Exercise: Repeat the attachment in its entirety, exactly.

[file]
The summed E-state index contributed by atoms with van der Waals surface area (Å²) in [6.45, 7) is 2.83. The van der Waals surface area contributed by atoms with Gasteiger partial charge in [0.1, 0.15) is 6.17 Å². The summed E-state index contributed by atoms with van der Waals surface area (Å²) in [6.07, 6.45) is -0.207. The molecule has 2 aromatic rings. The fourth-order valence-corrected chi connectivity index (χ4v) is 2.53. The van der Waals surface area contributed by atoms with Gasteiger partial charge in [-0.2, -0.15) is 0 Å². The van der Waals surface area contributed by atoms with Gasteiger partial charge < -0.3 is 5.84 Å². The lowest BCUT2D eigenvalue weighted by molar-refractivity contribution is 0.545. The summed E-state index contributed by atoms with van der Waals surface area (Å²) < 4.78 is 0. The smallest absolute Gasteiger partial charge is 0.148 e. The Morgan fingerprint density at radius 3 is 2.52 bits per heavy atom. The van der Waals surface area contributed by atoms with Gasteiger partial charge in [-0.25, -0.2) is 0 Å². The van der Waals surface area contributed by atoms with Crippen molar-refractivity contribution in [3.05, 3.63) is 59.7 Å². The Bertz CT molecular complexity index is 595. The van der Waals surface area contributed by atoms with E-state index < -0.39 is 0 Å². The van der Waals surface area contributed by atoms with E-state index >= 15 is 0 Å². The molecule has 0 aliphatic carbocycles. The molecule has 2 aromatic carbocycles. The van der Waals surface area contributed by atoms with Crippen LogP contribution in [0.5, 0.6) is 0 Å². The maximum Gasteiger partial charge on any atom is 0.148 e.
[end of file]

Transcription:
The summed E-state index contributed by atoms with van der Waals surface area (Å²) in [6.45, 7) is 2.83. The van der Waals surface area contributed by atoms with Gasteiger partial charge in [0.1, 0.15) is 6.17 Å². The summed E-state index contributed by atoms with van der Waals surface area (Å²) in [6.07, 6.45) is -0.207. The molecule has 2 aromatic rings. The fourth-order valence-corrected chi connectivity index (χ4v) is 2.53. The van der Waals surface area contributed by atoms with Gasteiger partial charge in [-0.2, -0.15) is 0 Å². The van der Waals surface area contributed by atoms with Gasteiger partial charge < -0.3 is 5.84 Å². The lowest BCUT2D eigenvalue weighted by molar-refractivity contribution is 0.545. The summed E-state index contributed by atoms with van der Waals surface area (Å²) < 4.78 is 0. The smallest absolute Gasteiger partial charge is 0.148 e. The Morgan fingerprint density at radius 3 is 2.52 bits per heavy atom. The van der Waals surface area contributed by atoms with Gasteiger partial charge in [-0.25, -0.2) is 0 Å². The van der Waals surface area contributed by atoms with Crippen molar-refractivity contribution in [3.05, 3.63) is 59.7 Å². The Bertz CT molecular complexity index is 595. The van der Waals surface area contributed by atoms with E-state index < -0.39 is 0 Å². The van der Waals surface area contributed by atoms with E-state index >= 15 is 0 Å². The molecule has 0 aliphatic carbocycles. The molecule has 2 aromatic carbocycles. The van der Waals surface area contributed by atoms with Crippen LogP contribution in [0.5, 0.6) is 0 Å². The maximum Gasteiger partial charge on any atom is 0.148 e.